Biotechnology and bioremediation: successes and limitations

Appl Microbiol Biotechnol. 2002 Jul;59(2-3):143-52. doi: 10.1007/s00253-002-1024-6. Epub 2002 Jun 1.

Abstract

With advances in biotechnology, bioremediation has become one of the most rapidly developing fields of environmental restoration, utilizing microorganisms to reduce the concentration and toxicity of various chemical pollutants, such as petroleum hydrocarbons, polycyclic aromatic hydrocarbons, polychlorinated biphenyls, phthalate esters, nitroaromatic compounds, industrial solvents, pesticides and metals. A number of bioremediation strategies have been developed to treat contaminated wastes and sites. Selecting the most appropriate strategy to treat a specific site can be guided by considering three basic principles: the amenability of the pollutant to biological transformation to less toxic products (biochemistry), the accessibility of the contaminant to microorganisms (bioavailability) and the opportunity for optimization of biological activity (bioactivity). Recent advances in the molecular genetics of biodegradation and studies on enzyme-tailoring and DNA-shuffling are discussed in this paper.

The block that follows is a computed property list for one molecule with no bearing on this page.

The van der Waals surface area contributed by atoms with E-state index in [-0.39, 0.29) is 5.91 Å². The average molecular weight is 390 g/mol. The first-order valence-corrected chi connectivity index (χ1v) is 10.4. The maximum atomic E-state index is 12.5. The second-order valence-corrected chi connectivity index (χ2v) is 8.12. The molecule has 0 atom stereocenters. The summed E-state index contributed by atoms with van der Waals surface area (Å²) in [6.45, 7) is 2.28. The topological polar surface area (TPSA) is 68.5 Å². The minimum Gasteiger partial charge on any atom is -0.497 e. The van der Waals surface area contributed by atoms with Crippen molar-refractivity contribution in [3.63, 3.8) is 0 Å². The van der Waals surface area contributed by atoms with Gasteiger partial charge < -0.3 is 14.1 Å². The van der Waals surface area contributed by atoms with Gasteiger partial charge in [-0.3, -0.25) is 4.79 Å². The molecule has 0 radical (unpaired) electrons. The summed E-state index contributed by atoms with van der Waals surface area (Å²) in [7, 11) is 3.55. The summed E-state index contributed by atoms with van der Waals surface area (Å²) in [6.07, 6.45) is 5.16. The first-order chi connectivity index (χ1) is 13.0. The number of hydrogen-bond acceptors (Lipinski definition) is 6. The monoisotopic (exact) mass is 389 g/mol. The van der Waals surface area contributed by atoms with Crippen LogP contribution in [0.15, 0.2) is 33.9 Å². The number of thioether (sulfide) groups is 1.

Publication types

  • Review

MeSH terms

  • Biodegradation, Environmental*
  • Biological Availability
  • Biosensing Techniques
  • Biotechnology*
  • Environmental Pollution
  • Genetic Engineering